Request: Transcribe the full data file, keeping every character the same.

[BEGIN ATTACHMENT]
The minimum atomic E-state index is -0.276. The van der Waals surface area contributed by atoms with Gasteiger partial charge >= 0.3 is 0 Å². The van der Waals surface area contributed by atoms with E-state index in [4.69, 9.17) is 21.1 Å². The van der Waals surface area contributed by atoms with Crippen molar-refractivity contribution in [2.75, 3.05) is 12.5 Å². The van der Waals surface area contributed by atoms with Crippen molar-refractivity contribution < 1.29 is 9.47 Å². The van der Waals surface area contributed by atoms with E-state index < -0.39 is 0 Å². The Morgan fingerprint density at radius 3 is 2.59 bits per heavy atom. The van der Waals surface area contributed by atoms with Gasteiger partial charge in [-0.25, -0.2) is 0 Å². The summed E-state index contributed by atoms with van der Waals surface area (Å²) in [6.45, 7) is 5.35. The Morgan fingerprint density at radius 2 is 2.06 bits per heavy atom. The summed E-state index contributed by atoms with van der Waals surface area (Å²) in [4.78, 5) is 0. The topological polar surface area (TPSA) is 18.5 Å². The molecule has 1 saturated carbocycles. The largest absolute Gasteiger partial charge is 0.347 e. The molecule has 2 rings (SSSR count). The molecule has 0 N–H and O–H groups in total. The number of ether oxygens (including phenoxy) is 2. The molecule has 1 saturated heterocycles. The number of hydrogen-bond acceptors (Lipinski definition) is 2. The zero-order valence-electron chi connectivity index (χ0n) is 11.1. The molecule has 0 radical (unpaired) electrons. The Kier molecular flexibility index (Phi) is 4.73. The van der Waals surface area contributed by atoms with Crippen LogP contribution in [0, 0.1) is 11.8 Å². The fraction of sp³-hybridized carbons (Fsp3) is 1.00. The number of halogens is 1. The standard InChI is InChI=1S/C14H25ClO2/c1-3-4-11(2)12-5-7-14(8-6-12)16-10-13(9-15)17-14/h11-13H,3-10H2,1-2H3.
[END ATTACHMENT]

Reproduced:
The minimum atomic E-state index is -0.276. The van der Waals surface area contributed by atoms with Gasteiger partial charge >= 0.3 is 0 Å². The van der Waals surface area contributed by atoms with E-state index in [4.69, 9.17) is 21.1 Å². The van der Waals surface area contributed by atoms with Crippen molar-refractivity contribution in [2.75, 3.05) is 12.5 Å². The van der Waals surface area contributed by atoms with Crippen molar-refractivity contribution < 1.29 is 9.47 Å². The van der Waals surface area contributed by atoms with E-state index < -0.39 is 0 Å². The Morgan fingerprint density at radius 3 is 2.59 bits per heavy atom. The van der Waals surface area contributed by atoms with Gasteiger partial charge in [-0.25, -0.2) is 0 Å². The summed E-state index contributed by atoms with van der Waals surface area (Å²) in [6.45, 7) is 5.35. The Morgan fingerprint density at radius 2 is 2.06 bits per heavy atom. The summed E-state index contributed by atoms with van der Waals surface area (Å²) in [4.78, 5) is 0. The topological polar surface area (TPSA) is 18.5 Å². The molecule has 1 saturated carbocycles. The largest absolute Gasteiger partial charge is 0.347 e. The molecule has 2 rings (SSSR count). The molecule has 0 N–H and O–H groups in total. The number of ether oxygens (including phenoxy) is 2. The molecule has 1 saturated heterocycles. The number of hydrogen-bond acceptors (Lipinski definition) is 2. The zero-order valence-electron chi connectivity index (χ0n) is 11.1. The molecule has 0 radical (unpaired) electrons. The Kier molecular flexibility index (Phi) is 4.73. The van der Waals surface area contributed by atoms with Crippen LogP contribution in [0, 0.1) is 11.8 Å². The fraction of sp³-hybridized carbons (Fsp3) is 1.00. The number of halogens is 1. The standard InChI is InChI=1S/C14H25ClO2/c1-3-4-11(2)12-5-7-14(8-6-12)16-10-13(9-15)17-14/h11-13H,3-10H2,1-2H3.